TUESDAY, Nov. 15, 2011 (HealthDay News) -- First responders who were exposed to the dust cloud during and immediately following the New York City terror attacks on Sept. 11, 2001, may be at increased risk for heart disease, experts warn.
Those Ground Zero workers who got there first may have breathed in even more of this toxic dust than those who came on the scene after Sept. 13, and may be at greater risk for heart disease as a result, according to new findings slated for presentation Tuesday at the annual meeting of the American Heart Association in Orlando, Fla.
Researchers from the Mount Sinai School of Medicine in New York City examined the integrity of the blood vessel walls in 31 Ground Zero workers. The 19 men and women who were there during the first two days showed greater damage to their blood vessel walls than their counterparts who arrived later.
"The workers who inhaled particulate matter at Ground Zero, especially those within the initial 'cloud,' received a much higher 'dose' of particulate matter, compared with inhaling air pollution," said study author Dr. Mary Ann McLaughlin, an associate professor of cardiology. These particles trigger inflammation in the lining of the artery walls (endothelium), which sets the stage for atherosclerosis (hardening of the arteries), she said.
The new study did not look at whether or not these workers had more heart attacks or strokes than people who were not exposed to the toxic dust. Co-author Dr. Venkatesh Mani, an assistant professor of radiology, said it made sense that individuals with this type of damage to their blood vessel walls may be more likely to have heart attacks and strokes. Given these findings, first responders may need to pay close attention to their other heart disease risk factors, Mani said.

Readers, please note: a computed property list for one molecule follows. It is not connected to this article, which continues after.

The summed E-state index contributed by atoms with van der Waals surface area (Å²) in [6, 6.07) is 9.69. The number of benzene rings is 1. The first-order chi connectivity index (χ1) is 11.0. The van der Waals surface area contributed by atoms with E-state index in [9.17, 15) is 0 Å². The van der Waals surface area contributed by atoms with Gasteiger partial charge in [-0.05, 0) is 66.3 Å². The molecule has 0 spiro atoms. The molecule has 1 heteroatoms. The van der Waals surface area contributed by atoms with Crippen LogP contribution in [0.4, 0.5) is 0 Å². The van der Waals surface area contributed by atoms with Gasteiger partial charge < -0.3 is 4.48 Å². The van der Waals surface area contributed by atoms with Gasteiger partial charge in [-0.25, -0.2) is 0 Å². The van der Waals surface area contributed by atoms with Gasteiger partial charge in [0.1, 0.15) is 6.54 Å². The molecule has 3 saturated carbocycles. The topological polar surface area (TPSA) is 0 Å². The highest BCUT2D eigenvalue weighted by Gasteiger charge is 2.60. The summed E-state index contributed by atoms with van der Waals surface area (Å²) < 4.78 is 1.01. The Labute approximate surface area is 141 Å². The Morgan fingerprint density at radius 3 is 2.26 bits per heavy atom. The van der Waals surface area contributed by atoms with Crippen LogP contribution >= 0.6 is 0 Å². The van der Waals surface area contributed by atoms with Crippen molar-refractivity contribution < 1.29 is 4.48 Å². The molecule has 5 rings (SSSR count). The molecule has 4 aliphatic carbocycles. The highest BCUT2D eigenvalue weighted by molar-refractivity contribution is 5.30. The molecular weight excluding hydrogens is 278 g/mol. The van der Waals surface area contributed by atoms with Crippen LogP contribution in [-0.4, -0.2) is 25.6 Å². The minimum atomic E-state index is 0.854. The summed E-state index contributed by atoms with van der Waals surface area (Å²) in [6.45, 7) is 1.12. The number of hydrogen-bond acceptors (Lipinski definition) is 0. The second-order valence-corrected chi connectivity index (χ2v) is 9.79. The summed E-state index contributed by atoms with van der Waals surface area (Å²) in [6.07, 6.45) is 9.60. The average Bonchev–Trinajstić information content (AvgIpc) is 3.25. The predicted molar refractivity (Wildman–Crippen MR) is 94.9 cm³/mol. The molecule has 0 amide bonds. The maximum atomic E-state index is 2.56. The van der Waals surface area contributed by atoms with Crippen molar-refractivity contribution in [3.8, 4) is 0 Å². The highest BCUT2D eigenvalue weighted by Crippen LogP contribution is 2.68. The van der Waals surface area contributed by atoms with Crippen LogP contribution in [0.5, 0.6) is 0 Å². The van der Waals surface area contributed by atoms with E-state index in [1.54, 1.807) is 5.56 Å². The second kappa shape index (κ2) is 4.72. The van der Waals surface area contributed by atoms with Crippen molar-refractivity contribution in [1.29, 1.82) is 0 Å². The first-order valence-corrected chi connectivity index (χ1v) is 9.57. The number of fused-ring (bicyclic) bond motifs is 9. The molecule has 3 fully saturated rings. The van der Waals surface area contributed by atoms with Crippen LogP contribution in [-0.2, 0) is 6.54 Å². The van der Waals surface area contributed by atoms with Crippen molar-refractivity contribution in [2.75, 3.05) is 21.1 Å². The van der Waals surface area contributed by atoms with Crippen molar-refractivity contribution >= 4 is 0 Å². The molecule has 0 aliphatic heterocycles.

"Apart from living a healthy lifestyle and regularly following up with their physicians for routine examinations for cardiac assessment, these individuals will also benefit from follow-up MRI imaging on a regular basis, maybe once a year, to examine progression/regression of their [blood vessel] disease," he said.
Dr. Gordon F. Tomaselli, American Heart Association president, said exposure to particulate matter in the air and urban living do increase risk of atherosclerosis, but less is known about how long the exposure must last to do such damage. There are other unknowns about the exposures that took place at Ground Zero on Sept. 11 and beyond, he said.
"Rescue workers were under horrific psychological stress and this may have led them to change their behaviors," Tomaselli said. "The stress could have led to greater incidence of smoking and/or other unhealthy behaviors."
The first responders who rushed in to help may have also been less prepared than those who came on the scene during subsequent days and wore masks that could have limited their exposure, Tomaselli added.
"More exposure plus less protection equals greater risk," said Dr. Stephen Kopecky, a cardiologist at the Mayo Clinic in Rochester, Minn. "The ones who were there early had a very high exposure to the particulate matter and there is a difference in their arteries," he said.
Dr. Elliott M. Antman, a professor of medicine at Harvard Medical School in Boston, likened this level of exposure to "many years of cigarette smoking compressed over time."
Because this study was presented at a medical meeting, the data and conclusions should be viewed as preliminary until published in a peer-reviewed journal.
The U.S. National Institutes of Health has more on atherosclerosis.